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All posts in July, 2016

Part 44, July 5, 2016

The latter part of my life had moving less frequent, but longer distances and more inner turmoil.

We moved out of the home we built when we lost it because we’d used it as collateral on buying a dry cleaning & laundromat business that wound up having the road on both sides torn up for significant portions of the next 2 summers. We moved back in with his mom, who’d bought his/our house, and we continued to run the diaper service I’d started, turning the garage into our laundry area. I started college, too, for the first time at age 25. I figured I’d flunk out pretty quickly and was shocked when I was invited to transfer to the honors program instead!

When the house was foreclosed on due to somehow someone not realizing that there was a balloon payment due and taking care of that, we had to close the diaper service and move into an apartment. We moved to a different apartment a year later, and wound up splitting up a few months later & I rented a room in a friend’s house, then moved into an apartment about 6 months later. For a couple of months, I lived in a camper on the back of a pickup truck with a man friend for a couple of months, then a month or so in a house with other friends before I left for Army basic training. I turned 29 while I was there, then was assigned to serve in Panama for the remainder of my 3 years of service.

Part 43, July 3, 2016

Mom moved from Alaska to Minnesota while I was in utero. We moved before I was 2 years old, moved a month or so before I finished kindergarten, moved a month after I started 3rd grade and again a month into 4th grade (the closest elementary school didn’t have room for me, so I went there for 3 days before being transferred to one across town, riding a school bus from and to the original new school). We moved during the summer before 5th grade, and in the middle of summer school before 7th grade–then again with a month or so left of 7th grade. We actually stayed in the same place until the summer before 12th grade, at which point I moved away from home when my family moved somewhere else, so I could graduate with my class in the same school.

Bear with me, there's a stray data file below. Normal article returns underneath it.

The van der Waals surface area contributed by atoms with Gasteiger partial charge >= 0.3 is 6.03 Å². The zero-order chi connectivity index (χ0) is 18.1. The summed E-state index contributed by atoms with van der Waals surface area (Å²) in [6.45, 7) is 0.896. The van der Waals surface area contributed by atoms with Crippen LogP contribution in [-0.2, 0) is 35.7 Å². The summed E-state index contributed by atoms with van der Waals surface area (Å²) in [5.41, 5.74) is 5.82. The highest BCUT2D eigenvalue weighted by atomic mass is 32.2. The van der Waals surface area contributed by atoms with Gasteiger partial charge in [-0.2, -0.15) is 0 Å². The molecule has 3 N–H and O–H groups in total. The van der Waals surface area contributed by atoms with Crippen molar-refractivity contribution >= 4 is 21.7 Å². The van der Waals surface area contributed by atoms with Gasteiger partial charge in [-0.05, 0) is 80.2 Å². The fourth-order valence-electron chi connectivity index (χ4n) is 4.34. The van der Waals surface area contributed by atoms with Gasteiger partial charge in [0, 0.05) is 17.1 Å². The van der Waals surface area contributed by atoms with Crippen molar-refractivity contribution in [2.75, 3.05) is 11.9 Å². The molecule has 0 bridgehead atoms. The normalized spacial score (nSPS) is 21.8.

I moved 2 days before my high school graduation, into my own apartment–I was still 17 years old at that point. A year & ½ later, I moved to another town to live with some friends and their families. About 6 months later, I moved into my own little 10 x 55 mobile home & let my mom stay with me for a while, and about 4 months later into the house that my new husband owned. After about a year & ½, we moved into the home that I designed and we had built by contractors, though we did all the finishing work.

That brings us to about age 21-22. LOTS of moving around in my early years, and the one thing I longed for was stability.

Part 42, July 2, 2016

One piece of the impetus for this book was a couple of people saying that I should write a book about my life. They apparently thought the bits & pieces I told them were interesting enough to share. And my life HAS been a journey of discovery, coming to learn that I AM Love wrapped up in a body, as I so yearned to become for so long–and so are you, dear reader!